Nov 9, 2003

When Limbaugh returns, can we expect any change?
November 9, 2003 Rush Limbaugh's 30-day self-imposed exile is about to come to an end, and if he returns immediately to the airways, it'll be interesting to see -- hear -- if whatever recovery spa he went to made any difference. Not in his political views, necessarily, but in his overall outlook, his notorious lack of empathy for the benighted, the addicted, the less than self-reliant.

I thought Limbaugh an overweight overachiever. But what was touching about him was his obvious, sweat-producing discomfort in the company of powerful people. It appeared Limbaugh realized he was not much more than hot air and was demonstrably ill at ease around those who were truly accomplished.

Evidently, it was shortly after 1996 that his addiction to pain-killers became a problem. "Back surgery" (though not all the time he spent on the golf links) became the excuse. But as the years went by, I did notice that Rush grew more and more content with his success. He seemed to lose his hick-ish insecurity at not being all that he was cracked up to be. He became more comfortable in his skin -- though now it is clear the comfort was pharmacologically induced.

Given the nature of Limbaugh's rants, his various attacks on elites, one branch of medicine Rush wasn't going to seek out was psychoanalysis. That's the sort of thing the targets of his scorn -- "feminazis," soccer ("sucker") moms, liberals -- would do. "Back surgery" is still a manly hardship, not socially stigmatizing in Rush's world as are psychological problems, feelings of inferiority. So Rush had to self-medicate, recycling his expensive cigar boxes as carriers of cash for parking lot pickups of shocking amounts of prescription pain-killers.

Rush's schtick has always been an act. He was a natural for radio, as are a lot of conceited introverts: He could talk and talk and not have to face anyone, especially himself. Although his former cable TV show's audience was handpicked, he was never at ease in front of a group of strangers. His first appearance in the early '90s as a network TV talk show host was a disaster (the audience rebelled and Rush kicked the crowd out), as was his recent short-lived stint on ESPN. Rush's biases are too visible on TV: He is what you see.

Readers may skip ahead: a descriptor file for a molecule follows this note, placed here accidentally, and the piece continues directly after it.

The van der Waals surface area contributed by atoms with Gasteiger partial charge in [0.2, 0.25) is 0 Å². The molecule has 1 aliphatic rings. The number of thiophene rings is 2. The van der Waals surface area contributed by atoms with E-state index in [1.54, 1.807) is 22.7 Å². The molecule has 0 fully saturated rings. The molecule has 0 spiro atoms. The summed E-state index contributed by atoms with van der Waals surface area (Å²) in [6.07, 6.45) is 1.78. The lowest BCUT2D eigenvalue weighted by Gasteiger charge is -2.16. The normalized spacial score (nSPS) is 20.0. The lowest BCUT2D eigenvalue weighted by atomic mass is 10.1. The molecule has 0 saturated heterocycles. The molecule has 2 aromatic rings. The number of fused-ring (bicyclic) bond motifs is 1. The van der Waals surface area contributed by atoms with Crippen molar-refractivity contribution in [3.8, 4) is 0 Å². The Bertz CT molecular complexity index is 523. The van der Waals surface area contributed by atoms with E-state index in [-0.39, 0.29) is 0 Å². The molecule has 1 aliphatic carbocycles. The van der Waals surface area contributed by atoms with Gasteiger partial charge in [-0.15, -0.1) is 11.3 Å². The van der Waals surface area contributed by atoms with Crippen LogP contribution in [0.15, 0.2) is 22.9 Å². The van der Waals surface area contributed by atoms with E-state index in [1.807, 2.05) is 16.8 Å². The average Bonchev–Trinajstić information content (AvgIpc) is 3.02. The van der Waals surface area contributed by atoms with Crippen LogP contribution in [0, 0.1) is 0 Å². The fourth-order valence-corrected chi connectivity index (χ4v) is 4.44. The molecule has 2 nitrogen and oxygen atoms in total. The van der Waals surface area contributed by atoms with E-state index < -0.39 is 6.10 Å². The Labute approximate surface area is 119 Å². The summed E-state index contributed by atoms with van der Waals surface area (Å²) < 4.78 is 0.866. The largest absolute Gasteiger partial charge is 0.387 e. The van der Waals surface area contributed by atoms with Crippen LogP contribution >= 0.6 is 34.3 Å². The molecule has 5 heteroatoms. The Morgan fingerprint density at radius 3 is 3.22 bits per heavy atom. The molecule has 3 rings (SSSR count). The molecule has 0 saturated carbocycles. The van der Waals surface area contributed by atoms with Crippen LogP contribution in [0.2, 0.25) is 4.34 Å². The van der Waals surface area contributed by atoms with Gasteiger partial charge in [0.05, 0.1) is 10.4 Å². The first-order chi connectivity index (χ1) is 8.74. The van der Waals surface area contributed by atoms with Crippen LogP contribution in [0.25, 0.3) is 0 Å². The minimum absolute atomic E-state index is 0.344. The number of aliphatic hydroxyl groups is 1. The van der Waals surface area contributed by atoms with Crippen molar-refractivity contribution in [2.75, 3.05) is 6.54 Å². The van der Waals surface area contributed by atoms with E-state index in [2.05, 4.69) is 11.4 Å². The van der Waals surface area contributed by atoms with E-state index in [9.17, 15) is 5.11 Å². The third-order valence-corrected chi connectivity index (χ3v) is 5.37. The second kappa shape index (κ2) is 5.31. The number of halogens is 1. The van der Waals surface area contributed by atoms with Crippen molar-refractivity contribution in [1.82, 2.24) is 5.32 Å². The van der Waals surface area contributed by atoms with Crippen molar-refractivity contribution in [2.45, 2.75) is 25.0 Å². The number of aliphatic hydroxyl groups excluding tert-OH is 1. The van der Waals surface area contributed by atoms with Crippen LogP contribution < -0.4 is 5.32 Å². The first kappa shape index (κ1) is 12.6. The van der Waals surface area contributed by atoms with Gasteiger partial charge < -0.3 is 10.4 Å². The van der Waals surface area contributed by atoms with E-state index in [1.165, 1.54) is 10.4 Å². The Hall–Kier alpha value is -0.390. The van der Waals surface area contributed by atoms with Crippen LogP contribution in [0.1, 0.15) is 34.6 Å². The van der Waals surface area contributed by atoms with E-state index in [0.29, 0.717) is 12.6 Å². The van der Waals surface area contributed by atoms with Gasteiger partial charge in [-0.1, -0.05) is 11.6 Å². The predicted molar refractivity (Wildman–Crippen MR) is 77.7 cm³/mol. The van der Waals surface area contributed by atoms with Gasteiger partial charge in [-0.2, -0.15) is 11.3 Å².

But on the radio, Rush took his basic libertarian bent and coated it with even more conservatism than his native middle Missouri upbringing brought him naturally. His populist style was to become the anti-intellectuals' intellectual. Added to that was his knack of making common sense king. And Rush made the king mean. Americans enjoy making fun of others. Nothing travels faster in this country than a joke, most often one at someone else's expense.

Now Rush has become something of a joke. He joins William Bennett, the master of morality and moderation in all things except gambling -- becoming the latest right-wing blowhard exposed for proclaiming, ''Do as I say, not as I do.''

But people can hope that Rush got some decent therapy during the last 30 days, perhaps helping him to locate his inner feminazi, the personal demons and insecurities that led him to take more mood-altering drugs than many of his most ridiculed targets. But 30 days might not be long enough to change his world view -- especially one that has been so profitable to him for more than a decade. His drug abuse already may have robbed Limbaugh of his hearing, and if its cure requires him to change his mind about a few things -- both social and political -- he might end up losing his audience.
Rush in touch with his inner feminazi? That is something to look forward to.
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